The Practice of Silence
“It’s really quiet around here,” I said by way of accusation. Noon at the yoga studio, and the hot room was empty but for the teacher, stretching. What had happened to all of the midday noise, I wanted to know. Where were all of the busy people rushing in from work to squeeze in a class on their lunch hour? I missed the sound of shuffle, the squeezing past of many bodies, the muted conversations, punctuated by hush-induced laughter.
If I were a seasoned yogi, I might have welcomed the noon silence. But I really fall into the category of enthusiastic student—someone who’s done yoga at different points in life, but who developed a long-term pretty-much daily practice only two years ago. (It was also the summer I turned 50, found out I was going to be a grandmother, and had my first hot flash.)
The fact that I was so very aware of the absence of noise, I thought, was probably a good indication of what I’d been feeding my brain for the past 24, 48, 72 (or so) hours.
In a recent piece on noise, New York Magazine blogger Melissa Dahl cites research that says just as prolonged exposure to noise is bad for your health, so is prolonged exposure to silence good for your health.
And it makes sense that it would be healthy, and it explains why you leave yin yoga classes feeling like you’ve had a massage (it’s yoga for the spine and joints, tendons and connective issue that requires relaxing your muscles and long holds to stretch). Yin, of course, is the opposite of Yang (jogging, weight lifting, flow yoga, aerobics). It’s about letting go of your resistance and surrendering to your particular edge.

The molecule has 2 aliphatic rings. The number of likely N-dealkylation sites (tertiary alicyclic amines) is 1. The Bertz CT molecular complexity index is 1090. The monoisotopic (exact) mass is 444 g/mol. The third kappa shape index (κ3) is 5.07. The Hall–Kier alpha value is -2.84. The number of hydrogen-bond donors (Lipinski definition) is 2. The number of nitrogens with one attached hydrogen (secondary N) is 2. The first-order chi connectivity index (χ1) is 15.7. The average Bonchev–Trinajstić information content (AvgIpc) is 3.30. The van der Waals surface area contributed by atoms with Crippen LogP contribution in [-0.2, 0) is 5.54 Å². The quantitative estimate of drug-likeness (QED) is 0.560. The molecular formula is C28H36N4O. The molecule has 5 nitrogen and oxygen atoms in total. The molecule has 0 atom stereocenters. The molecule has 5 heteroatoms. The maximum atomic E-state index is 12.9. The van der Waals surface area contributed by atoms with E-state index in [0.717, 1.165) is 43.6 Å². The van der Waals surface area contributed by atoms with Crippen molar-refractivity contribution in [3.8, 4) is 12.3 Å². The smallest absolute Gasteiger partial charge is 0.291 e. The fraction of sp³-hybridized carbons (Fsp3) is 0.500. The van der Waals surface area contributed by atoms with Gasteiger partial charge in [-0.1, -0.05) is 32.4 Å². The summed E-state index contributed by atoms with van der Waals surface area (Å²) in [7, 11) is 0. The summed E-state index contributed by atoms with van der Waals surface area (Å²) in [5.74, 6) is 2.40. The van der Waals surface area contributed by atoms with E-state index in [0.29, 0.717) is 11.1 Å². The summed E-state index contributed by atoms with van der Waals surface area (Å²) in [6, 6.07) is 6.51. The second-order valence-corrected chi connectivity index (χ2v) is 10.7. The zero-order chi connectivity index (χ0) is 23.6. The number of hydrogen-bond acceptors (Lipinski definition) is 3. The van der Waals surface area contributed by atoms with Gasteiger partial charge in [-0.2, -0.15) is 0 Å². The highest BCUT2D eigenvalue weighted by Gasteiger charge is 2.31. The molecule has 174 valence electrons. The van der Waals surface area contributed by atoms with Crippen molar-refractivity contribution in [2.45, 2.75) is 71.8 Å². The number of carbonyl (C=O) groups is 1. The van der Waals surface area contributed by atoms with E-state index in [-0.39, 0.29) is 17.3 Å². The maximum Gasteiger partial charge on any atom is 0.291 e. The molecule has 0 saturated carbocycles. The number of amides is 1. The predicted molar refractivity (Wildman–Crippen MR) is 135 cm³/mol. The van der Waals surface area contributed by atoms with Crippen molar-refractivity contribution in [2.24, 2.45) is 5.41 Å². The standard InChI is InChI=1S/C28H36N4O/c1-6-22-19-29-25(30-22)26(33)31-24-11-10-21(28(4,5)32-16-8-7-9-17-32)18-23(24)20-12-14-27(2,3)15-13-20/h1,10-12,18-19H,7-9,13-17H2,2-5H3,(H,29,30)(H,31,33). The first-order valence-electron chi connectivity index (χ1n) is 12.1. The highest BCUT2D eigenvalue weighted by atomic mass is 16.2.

Much of the time, teachers of this all-levels class talk, providing food for thought—philosophy, energy channels, health benefits, and so on to distract your mind during the 3-minute to 5-minute holds of each pose.
That wasn’t the case yesterday, however, when the teacher, Ashley Marrone at Decatur Hot Yoga, announced we were going to have an “advanced” class. She clarified—she did not mean it was going to be physically advanced. No, much harder than that. It was going to be mentally advanced class, a silent class. When was the last time you sat in silence for an hour? Or even 5 minutes?
In Yin, the practice in a silent class is the soft focus of your mind on your natural breath. As your mind strays to work and grocery lists, or back to when you wrecked your first tricycle, or what’s happening this evening, or tomorrow, or what will be happening in your old age, or how this will all end (one thought attracts similar thoughts, and they gain momentum)—as your mind goes where it goes, your task is to bring back a soft focus on your natural breath.
When you are able to let go of the thoughts and come back to the present moment, back to your breath making its way through your body with no effort on your part, all of the extraneous stuff sort of melts away.
After class, I thanked the teacher. It truly was an advanced class, humbling and inspiring at the same time. I managed to stay focused on my breath off and on, and in so doing got a glimpse of the point of the whole exercise: the fewer thoughts you have to take you outside the present moment, the less uncomfortable and the more okay you become being exactly where you are.